Samsung 1TB 860 QVO SSD Review: QLC Comes To SATA

1TB Performance Results

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In today’s performance analysis we're including several popular SATA SSDs. These include the Crucial MX500, Toshiba OCZ TR200, WD Blue 3D, and the 860 QVO’s bigger brother, the Samsung 860 EVO. Additionally, we included the Intel 600p, which is the cheapest QLC-based NVMe SSD on the market (and provides very similar performance to Crucial's QLC P1 SSD). For our real-world tests, we also added results from a 960GB Intel Optane SSD 905P and a 2TB WD Blue HDD for reference between one of the best and slowest storage options in the market.

Trace Testing – PCMark 8 Storage Test 2.0

PCMark 8 is a trace-based benchmark that uses Microsoft Office, Adobe Creative Suite, World of Warcraft, and Battlefield 3 to measure the performance of storage devices in real-world scenarios.

In our first test, Samsung’s 860 QVO ranks 5th overall with an average bandwidth of 219MB/s. This is not as good as the 860 EVO, but it is still a respectable result that outperforms many entry-level TLC SSDs, like the Toshiba OCZ TR200. Meanwhile, the MX500 and WD Blue are faster.

Game Scene Loading - Final Fantasy XIV

The Final Fantasy XIV StormBlood benchmark is a free real-world game benchmark that easily and accurately compares game load times without the inaccuracy of using a stopwatch.

The Samsung 860 QVO ranked near the bottom of the group. The QVO is just two to three seconds slower than the rest of the mainstream competitors, but 11 seconds faster than an HDD. 

Transfer Rates – DiskBench

We use the DiskBench storage benchmarking tool to test file transfer performance with our own custom 50GB block of data. Our data set includes 31,227 files of various types, like pictures, PDFs, and videos. We copy the files to a new folder and then follow up with a read test of a newly-written 6 GB file.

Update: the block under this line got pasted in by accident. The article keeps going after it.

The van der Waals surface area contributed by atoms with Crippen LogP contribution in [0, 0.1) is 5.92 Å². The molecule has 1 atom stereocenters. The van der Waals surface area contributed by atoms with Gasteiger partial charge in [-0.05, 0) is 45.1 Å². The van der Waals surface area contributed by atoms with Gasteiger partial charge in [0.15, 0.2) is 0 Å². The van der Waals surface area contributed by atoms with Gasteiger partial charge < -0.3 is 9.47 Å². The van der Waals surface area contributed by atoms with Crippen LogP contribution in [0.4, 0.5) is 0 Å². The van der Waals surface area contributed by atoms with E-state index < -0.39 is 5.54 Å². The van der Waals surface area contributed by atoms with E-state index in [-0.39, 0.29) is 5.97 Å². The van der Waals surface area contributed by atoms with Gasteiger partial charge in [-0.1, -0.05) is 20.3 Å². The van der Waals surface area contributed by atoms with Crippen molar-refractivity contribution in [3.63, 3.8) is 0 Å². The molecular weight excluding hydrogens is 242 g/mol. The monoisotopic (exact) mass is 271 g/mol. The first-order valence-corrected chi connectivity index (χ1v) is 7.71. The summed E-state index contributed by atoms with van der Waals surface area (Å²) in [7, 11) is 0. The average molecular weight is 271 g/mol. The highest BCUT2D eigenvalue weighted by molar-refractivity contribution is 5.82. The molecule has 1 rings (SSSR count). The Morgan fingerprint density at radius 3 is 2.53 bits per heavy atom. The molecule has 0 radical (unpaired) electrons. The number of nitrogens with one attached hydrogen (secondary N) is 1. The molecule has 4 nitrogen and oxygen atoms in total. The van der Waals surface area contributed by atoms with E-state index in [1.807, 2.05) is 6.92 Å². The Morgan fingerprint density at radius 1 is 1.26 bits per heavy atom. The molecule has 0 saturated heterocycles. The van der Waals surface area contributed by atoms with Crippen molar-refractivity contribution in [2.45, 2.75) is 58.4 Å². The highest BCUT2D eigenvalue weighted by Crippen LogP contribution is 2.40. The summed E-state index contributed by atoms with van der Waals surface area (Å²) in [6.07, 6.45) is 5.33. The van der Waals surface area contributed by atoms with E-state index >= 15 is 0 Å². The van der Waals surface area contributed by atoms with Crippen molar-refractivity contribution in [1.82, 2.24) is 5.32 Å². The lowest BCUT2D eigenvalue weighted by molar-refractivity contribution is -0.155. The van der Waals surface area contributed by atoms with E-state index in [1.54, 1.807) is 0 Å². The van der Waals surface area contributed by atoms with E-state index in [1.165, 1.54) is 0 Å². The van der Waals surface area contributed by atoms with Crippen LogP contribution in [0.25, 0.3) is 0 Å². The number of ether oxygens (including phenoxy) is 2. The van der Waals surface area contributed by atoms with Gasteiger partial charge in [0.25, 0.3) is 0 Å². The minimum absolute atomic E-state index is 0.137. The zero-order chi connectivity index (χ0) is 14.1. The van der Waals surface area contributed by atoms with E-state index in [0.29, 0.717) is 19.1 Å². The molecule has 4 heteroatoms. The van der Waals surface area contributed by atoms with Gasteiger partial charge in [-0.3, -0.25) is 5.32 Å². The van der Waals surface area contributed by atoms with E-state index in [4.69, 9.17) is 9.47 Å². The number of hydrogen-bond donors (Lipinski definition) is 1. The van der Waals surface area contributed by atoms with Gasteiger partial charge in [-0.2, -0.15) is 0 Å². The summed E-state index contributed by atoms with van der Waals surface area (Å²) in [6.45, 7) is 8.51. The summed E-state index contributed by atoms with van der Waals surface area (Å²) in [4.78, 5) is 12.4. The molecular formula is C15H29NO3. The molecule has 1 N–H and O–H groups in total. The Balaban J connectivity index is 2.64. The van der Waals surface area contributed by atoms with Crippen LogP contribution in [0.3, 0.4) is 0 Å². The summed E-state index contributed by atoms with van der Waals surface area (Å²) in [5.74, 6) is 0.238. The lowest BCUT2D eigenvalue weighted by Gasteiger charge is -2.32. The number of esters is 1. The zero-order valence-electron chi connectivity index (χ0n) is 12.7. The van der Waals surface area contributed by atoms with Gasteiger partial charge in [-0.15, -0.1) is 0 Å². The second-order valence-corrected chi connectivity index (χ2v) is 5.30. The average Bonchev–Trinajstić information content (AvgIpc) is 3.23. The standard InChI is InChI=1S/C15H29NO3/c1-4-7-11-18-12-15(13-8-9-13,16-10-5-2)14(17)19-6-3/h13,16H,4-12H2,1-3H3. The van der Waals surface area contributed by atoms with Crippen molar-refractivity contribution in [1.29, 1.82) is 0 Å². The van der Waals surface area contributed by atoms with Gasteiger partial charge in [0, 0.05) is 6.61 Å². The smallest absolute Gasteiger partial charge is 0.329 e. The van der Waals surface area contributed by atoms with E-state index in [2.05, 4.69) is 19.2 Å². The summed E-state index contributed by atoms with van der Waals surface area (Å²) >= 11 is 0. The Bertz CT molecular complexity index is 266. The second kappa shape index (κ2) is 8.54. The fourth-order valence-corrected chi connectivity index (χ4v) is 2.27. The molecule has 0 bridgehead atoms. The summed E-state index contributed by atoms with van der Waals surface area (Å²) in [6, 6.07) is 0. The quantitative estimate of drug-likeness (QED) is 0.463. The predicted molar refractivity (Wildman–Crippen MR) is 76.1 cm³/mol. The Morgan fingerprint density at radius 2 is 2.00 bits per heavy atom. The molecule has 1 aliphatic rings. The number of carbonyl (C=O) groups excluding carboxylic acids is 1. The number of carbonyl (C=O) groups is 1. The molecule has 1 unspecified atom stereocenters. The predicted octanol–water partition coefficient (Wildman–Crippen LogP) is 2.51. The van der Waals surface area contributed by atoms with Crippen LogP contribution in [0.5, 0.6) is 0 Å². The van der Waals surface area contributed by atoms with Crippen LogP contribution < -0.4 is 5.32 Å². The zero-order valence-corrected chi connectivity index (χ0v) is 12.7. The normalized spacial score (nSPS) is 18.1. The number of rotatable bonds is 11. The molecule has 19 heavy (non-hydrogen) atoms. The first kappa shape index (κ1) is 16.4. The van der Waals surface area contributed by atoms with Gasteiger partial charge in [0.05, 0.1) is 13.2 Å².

The 860 QVO averaged 120MB/s during our real-world copy test, again landing near the bottom of the pile. It isn’t as fast as the other mainstream TLC SSDs here, but it easily outpaces the hard drive. It averaged 454 MB/s while reading our 6GB file, which is four times faster than the HDD but slightly slower than the rest of the test pool.

SYSmark 2014 SE

Like PCMark, SYSmark uses real applications to measure system performance. SYSmark takes things much further, however. It utilizes fourteen different applications to run real workloads with real data sets to measure how overall system performance impacts the user experience. BAPCo's SYSmark 2014 SE installs a full suite of applications for its tests, which includes Microsoft Office, Google Chrome, Corel WinZip, several Adobe software applications, and GIMP. That also makes it a great test to measure the amount of time it takes to install widely-used programs after you install a fresh operating system.

The Samsung 860 QVO installed SYSmark faster than any of the other SSDs. It even challenges Intel's Optane 905p, which is surprising. It looks like the new Intelligent TurboWrite algorithm is effective, but the drive scored just 1479 when we put it through its paces in the full-blown test suite. That's a good score, but it is slightly slower than the rest of the mainstream options.

ATTO